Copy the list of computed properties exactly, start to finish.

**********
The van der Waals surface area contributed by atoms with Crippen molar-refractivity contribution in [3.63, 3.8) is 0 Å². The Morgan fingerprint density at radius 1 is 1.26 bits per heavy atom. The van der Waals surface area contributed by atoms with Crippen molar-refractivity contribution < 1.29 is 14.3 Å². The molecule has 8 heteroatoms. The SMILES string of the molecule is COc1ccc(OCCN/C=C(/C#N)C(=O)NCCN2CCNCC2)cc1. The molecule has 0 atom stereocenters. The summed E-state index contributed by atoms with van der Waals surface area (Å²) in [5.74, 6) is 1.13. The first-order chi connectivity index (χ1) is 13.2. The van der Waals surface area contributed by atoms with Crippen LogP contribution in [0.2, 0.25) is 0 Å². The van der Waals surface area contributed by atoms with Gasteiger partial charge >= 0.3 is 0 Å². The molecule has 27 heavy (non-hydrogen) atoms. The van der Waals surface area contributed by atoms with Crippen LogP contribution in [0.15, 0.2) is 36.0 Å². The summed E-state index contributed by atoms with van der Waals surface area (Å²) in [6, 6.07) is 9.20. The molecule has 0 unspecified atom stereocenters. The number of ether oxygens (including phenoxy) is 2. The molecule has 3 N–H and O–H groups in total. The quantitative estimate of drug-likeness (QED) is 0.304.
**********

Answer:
The van der Waals surface area contributed by atoms with Crippen molar-refractivity contribution in [3.63, 3.8) is 0 Å². The Morgan fingerprint density at radius 1 is 1.26 bits per heavy atom. The van der Waals surface area contributed by atoms with Crippen molar-refractivity contribution < 1.29 is 14.3 Å². The molecule has 8 heteroatoms. The SMILES string of the molecule is COc1ccc(OCCN/C=C(/C#N)C(=O)NCCN2CCNCC2)cc1. The molecule has 0 atom stereocenters. The summed E-state index contributed by atoms with van der Waals surface area (Å²) in [5.74, 6) is 1.13. The first-order chi connectivity index (χ1) is 13.2. The van der Waals surface area contributed by atoms with Crippen LogP contribution in [0.2, 0.25) is 0 Å². The van der Waals surface area contributed by atoms with Gasteiger partial charge >= 0.3 is 0 Å². The molecule has 27 heavy (non-hydrogen) atoms. The van der Waals surface area contributed by atoms with Crippen LogP contribution in [0.15, 0.2) is 36.0 Å². The summed E-state index contributed by atoms with van der Waals surface area (Å²) in [6, 6.07) is 9.20. The molecule has 0 unspecified atom stereocenters. The number of ether oxygens (including phenoxy) is 2. The molecule has 3 N–H and O–H groups in total. The quantitative estimate of drug-likeness (QED) is 0.304.